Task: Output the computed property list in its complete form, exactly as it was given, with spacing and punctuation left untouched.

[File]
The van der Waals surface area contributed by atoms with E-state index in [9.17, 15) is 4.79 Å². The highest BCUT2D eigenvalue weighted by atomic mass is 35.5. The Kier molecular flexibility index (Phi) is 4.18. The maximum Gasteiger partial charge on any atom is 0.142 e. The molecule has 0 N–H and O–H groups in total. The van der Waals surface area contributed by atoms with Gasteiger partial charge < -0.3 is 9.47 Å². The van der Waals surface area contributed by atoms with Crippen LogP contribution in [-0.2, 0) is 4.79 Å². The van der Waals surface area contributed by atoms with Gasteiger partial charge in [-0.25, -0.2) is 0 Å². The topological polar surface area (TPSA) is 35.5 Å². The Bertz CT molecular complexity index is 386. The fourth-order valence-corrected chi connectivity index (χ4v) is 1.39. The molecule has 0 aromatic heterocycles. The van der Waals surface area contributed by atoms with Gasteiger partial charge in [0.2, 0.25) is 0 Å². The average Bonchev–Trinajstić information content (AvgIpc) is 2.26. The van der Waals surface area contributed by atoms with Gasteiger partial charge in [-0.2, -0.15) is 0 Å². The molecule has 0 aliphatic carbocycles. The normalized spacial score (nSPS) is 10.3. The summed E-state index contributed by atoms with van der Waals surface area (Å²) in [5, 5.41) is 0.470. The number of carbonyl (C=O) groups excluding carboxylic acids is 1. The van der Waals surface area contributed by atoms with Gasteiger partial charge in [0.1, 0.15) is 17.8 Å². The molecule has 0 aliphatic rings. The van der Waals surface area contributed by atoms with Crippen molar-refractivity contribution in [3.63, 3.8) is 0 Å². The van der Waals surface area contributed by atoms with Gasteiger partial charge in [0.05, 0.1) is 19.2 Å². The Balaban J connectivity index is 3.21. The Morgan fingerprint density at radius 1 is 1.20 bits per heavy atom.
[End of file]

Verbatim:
The van der Waals surface area contributed by atoms with E-state index in [9.17, 15) is 4.79 Å². The highest BCUT2D eigenvalue weighted by atomic mass is 35.5. The Kier molecular flexibility index (Phi) is 4.18. The maximum Gasteiger partial charge on any atom is 0.142 e. The molecule has 0 N–H and O–H groups in total. The van der Waals surface area contributed by atoms with Gasteiger partial charge < -0.3 is 9.47 Å². The van der Waals surface area contributed by atoms with Crippen LogP contribution in [-0.2, 0) is 4.79 Å². The van der Waals surface area contributed by atoms with Gasteiger partial charge in [-0.25, -0.2) is 0 Å². The topological polar surface area (TPSA) is 35.5 Å². The Bertz CT molecular complexity index is 386. The fourth-order valence-corrected chi connectivity index (χ4v) is 1.39. The molecule has 0 aromatic heterocycles. The van der Waals surface area contributed by atoms with Gasteiger partial charge in [0.2, 0.25) is 0 Å². The average Bonchev–Trinajstić information content (AvgIpc) is 2.26. The van der Waals surface area contributed by atoms with Gasteiger partial charge in [-0.2, -0.15) is 0 Å². The molecule has 0 aliphatic carbocycles. The normalized spacial score (nSPS) is 10.3. The summed E-state index contributed by atoms with van der Waals surface area (Å²) in [5, 5.41) is 0.470. The number of carbonyl (C=O) groups excluding carboxylic acids is 1. The van der Waals surface area contributed by atoms with Gasteiger partial charge in [0.1, 0.15) is 17.8 Å². The molecule has 0 aliphatic rings. The van der Waals surface area contributed by atoms with Crippen molar-refractivity contribution in [3.63, 3.8) is 0 Å². The van der Waals surface area contributed by atoms with Gasteiger partial charge in [0.05, 0.1) is 19.2 Å². The Balaban J connectivity index is 3.21. The Morgan fingerprint density at radius 1 is 1.20 bits per heavy atom.